Returning to step 724, flow proceeds to decision 730 to determine if a message is received by the computer 62. If not, flow waits until a message is received. Once a message is received, flow proceeds to step 732 which parses the message address and sends it to the appropriate virtual machine. Next, flow proceeds to step 734 to request new times and to formulate and transmit new times vector. From step 732, flow also proceeds to step 736 to update proper object and step 738 to increment proper counters and sets state variable. Steps 734, 736 and 739 then loops back to step 730 and the process repeat.

Classes Developed

The following is an overview of the classes developed for the RTMS 90.

Class “serialCom”

The “serialCom” class is put together using functions derived in part from a “ComAccess” class, found on the Internet and freely distributed. This version of the class, called “serialCom” is very heavily modified from the ComAccess class, although this class is extremely useful in construction of the base architecture and understanding of the convoluted way in which the Windows kernel utilizes available serial ports.

The utility of the class lies in that the calls to communicate for the rest of the program are made far easier to understand. The reading of the bytes, serial port settings, error flags, event flags, and names of handles are all stored within this class rather than outside and exposed. A call to read a byte from the serial port often allows several commands and error conditions. With the class, the entire process is reduced to a single pointer, entitled “talker” in most of the program. To read or write a byte, simply give talker the source or destination byte:

char message=talker->readByte (&message);

talker->writeByte (&message);

The ComAccess class initially would riot transmit or receive more than two or three bytes in succession from the box 60. Through experimentation, it is found that this is due to the fact the ComAccess class is “overlapped,” meaning that it is threaded separately from the rest of the program. Since Borland C++ Builder is used to construct most of the project, threading within the C++ code became almost a non-issue and the overlapped nature of the ComAccess class is removed. This involved replacing FILE_FLAG_OVERLAPPED with NULL in the constructor for the device handle.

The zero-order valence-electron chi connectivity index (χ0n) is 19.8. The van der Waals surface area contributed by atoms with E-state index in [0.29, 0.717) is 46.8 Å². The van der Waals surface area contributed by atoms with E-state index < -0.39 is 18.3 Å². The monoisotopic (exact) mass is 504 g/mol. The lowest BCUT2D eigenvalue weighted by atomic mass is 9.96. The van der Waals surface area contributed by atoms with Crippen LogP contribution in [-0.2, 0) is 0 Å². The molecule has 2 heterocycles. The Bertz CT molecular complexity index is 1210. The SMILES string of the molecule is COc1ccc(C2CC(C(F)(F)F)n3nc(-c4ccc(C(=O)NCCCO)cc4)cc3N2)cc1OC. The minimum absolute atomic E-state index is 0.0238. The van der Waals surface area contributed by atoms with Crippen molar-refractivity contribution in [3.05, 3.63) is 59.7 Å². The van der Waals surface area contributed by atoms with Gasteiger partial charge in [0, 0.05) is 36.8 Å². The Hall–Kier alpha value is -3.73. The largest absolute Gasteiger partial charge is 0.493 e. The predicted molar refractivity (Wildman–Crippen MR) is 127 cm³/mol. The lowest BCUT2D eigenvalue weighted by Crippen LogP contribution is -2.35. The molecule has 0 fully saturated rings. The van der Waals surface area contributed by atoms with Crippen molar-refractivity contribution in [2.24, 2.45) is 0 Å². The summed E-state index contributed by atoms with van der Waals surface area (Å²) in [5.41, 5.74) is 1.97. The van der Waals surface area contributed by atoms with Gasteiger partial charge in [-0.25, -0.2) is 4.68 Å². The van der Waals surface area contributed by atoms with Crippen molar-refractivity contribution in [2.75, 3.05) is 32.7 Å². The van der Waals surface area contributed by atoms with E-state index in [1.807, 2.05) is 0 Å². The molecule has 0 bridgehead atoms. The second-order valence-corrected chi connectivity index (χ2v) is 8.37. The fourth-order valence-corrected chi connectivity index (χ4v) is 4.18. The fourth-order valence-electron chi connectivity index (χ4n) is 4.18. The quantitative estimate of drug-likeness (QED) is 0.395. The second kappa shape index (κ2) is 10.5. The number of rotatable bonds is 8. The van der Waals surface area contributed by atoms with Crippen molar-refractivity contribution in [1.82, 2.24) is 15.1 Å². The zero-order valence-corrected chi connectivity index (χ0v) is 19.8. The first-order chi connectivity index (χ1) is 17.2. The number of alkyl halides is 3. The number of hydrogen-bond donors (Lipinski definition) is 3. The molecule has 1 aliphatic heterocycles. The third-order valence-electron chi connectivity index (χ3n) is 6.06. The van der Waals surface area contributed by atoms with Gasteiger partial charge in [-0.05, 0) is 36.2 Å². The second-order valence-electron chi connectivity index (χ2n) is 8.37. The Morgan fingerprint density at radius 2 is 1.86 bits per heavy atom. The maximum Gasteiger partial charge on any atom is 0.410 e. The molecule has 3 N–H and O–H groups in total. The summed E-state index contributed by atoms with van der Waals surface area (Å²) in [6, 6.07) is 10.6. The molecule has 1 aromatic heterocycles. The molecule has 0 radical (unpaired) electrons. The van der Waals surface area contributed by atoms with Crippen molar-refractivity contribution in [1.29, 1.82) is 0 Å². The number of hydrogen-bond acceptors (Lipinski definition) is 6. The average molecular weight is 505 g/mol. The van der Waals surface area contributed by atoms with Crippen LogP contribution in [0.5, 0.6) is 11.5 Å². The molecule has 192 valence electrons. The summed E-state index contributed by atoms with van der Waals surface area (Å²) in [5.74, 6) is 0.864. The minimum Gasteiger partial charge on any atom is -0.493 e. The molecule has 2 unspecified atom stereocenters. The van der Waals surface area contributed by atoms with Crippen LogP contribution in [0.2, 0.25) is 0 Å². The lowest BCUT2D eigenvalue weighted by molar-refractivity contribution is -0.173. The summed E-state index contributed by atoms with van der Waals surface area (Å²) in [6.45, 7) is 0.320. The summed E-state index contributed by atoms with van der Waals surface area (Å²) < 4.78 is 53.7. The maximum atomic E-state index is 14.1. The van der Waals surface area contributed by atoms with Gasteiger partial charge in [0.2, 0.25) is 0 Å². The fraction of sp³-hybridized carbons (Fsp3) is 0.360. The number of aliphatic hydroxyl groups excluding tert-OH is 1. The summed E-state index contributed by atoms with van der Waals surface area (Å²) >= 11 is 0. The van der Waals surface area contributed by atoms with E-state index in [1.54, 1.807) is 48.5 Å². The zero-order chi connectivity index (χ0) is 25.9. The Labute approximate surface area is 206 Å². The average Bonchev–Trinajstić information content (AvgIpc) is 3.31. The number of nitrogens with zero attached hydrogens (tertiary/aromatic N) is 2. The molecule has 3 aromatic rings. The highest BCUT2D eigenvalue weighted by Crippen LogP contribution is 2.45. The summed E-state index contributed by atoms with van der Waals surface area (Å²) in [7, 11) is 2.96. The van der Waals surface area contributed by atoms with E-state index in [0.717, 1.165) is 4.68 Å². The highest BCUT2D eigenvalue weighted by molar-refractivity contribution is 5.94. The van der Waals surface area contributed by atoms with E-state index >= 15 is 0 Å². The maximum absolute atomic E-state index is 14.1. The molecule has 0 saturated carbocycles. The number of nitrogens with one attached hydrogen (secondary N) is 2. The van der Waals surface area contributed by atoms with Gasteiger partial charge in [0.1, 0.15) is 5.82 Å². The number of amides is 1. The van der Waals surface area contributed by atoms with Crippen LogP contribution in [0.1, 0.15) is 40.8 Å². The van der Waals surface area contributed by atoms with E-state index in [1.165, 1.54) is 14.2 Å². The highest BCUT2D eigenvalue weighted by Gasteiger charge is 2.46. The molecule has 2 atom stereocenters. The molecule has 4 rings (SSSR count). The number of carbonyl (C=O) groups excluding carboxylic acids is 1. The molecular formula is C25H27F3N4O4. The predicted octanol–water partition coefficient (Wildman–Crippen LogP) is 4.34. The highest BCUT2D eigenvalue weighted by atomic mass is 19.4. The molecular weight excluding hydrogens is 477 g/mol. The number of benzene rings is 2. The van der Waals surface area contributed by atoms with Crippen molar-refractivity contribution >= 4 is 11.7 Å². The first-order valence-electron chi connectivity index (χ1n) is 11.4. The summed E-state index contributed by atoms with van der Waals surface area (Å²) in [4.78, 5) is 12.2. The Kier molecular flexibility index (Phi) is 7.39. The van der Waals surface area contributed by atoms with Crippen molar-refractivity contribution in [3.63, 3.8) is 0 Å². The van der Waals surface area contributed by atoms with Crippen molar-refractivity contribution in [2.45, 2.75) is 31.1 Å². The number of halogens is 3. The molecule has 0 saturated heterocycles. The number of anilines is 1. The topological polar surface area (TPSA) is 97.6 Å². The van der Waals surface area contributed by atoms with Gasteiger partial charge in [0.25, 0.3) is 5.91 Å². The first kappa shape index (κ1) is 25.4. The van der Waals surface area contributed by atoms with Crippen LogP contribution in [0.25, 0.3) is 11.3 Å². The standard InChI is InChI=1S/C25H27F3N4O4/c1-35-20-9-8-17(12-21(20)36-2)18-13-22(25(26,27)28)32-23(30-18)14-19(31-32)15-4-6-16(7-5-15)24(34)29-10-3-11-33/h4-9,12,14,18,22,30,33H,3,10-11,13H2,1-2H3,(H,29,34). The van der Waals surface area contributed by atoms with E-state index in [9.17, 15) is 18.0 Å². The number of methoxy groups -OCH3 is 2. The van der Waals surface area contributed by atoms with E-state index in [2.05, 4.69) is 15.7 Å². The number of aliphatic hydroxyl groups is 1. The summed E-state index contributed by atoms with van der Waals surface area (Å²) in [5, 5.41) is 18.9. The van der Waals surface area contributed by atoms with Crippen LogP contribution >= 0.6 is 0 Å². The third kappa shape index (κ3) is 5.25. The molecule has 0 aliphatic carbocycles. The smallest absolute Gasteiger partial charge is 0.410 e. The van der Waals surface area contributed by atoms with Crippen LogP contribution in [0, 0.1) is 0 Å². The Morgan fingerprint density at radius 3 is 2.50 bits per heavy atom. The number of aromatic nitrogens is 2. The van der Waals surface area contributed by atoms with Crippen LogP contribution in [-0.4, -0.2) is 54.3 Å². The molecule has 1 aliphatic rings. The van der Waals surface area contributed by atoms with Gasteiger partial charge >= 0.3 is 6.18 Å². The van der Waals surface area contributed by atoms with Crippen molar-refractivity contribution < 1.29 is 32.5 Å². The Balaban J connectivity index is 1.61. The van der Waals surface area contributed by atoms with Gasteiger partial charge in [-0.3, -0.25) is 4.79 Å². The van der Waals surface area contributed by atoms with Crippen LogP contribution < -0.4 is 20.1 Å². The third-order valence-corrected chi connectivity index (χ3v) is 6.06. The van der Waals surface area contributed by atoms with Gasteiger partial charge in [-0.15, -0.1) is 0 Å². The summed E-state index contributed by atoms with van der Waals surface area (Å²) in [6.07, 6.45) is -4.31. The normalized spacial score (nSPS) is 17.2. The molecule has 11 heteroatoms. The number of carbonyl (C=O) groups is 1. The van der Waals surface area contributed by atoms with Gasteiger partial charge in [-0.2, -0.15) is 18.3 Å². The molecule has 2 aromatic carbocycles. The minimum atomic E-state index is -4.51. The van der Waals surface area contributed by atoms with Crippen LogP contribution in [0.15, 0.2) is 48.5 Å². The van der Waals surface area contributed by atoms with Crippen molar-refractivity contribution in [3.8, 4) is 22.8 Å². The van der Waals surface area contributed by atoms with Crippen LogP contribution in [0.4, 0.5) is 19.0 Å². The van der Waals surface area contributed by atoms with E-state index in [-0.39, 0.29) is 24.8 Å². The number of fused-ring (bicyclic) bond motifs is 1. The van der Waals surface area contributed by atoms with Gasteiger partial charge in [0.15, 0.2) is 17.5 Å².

Several functions were added which were not previously present in the ComAccess class. These were: char readByte (char &); void writeByte (char &); void writeArray (char[ ]); void setIn ( ) and void clearIn ( )

The use of the first three is fairly obvious; they are used to read and write bytes from and to the serial port. The last two are used to set and clear the RTS line out of the serial port—that is, to give the box 60 the two go-ahead signals on P3.4. These were written mainly for the sake of convenience and clarity within the rest of the program.

The final modification made to this class is to take out the options available for configuring the serial port. Since the settings on the serial port of the box 60 are perpetually 1200, 8, n, 1, then there is truly no need for the settings of the serial port of the computer 62 to be any different. The only reason to change would be that the software now assumes that COM1 is always available. If it is not, the program will fail.

Class “rtms”

The “rtms” class is the heart and soul of the engine. It is structured such that a virtual RTMS is created within the computer as the simulation runs. Its functions have to do primarily with counting events, measuring time, and keeping track of the status of the RTMS 90.

The two bytes that each RTMS transmits at power on tell the computer 62 (within the “manager” class, described below) to construct a virtual rtms with the following statistics. Within the constructor for rtms, the computer parses bitwise the two bytes sent to it, which are exactly the switch states of the RTMS 90. Through this process, it can be determine if stages are on or off and manual or automatic. The results of this parsing go into an oft-referenced array called procFlags [8], an eight-member Boolean array mirroring the switches on the connected RTMS. The computer 62 also parse for operationally dependant failure, process dependant failure, and defective item production, and fill in the Boolean variables failureFlag, procDeptFlag, and defectiveFlag accordingly. The fast state and last state of operation can also be determined, which are useful in determining when an item has been produced.

Next, how the “to next state” message affects the status of the rtms, and how the computer (provided no bytes are lost) can keep constant track of the state of the machine is further discussed. Basically, the computer 62 knows which states are enabled, and it is a simple bit of code to determine which one is next, last or first.

The class also keeps track of just about everything thing the machine does. The class has a tally for objects processed, objects needing rework, objects scrapped, and number of times machine has failed. The class has two small arrays entitled “totalLength” and totalTimes which keep track of how long and how many times each process in the operation of the RTMS 90 has occurred. The class also keeps track of how many objects are left in the queue of the RTMS 90, which, of course, can be added to or taken from by other RTMSs.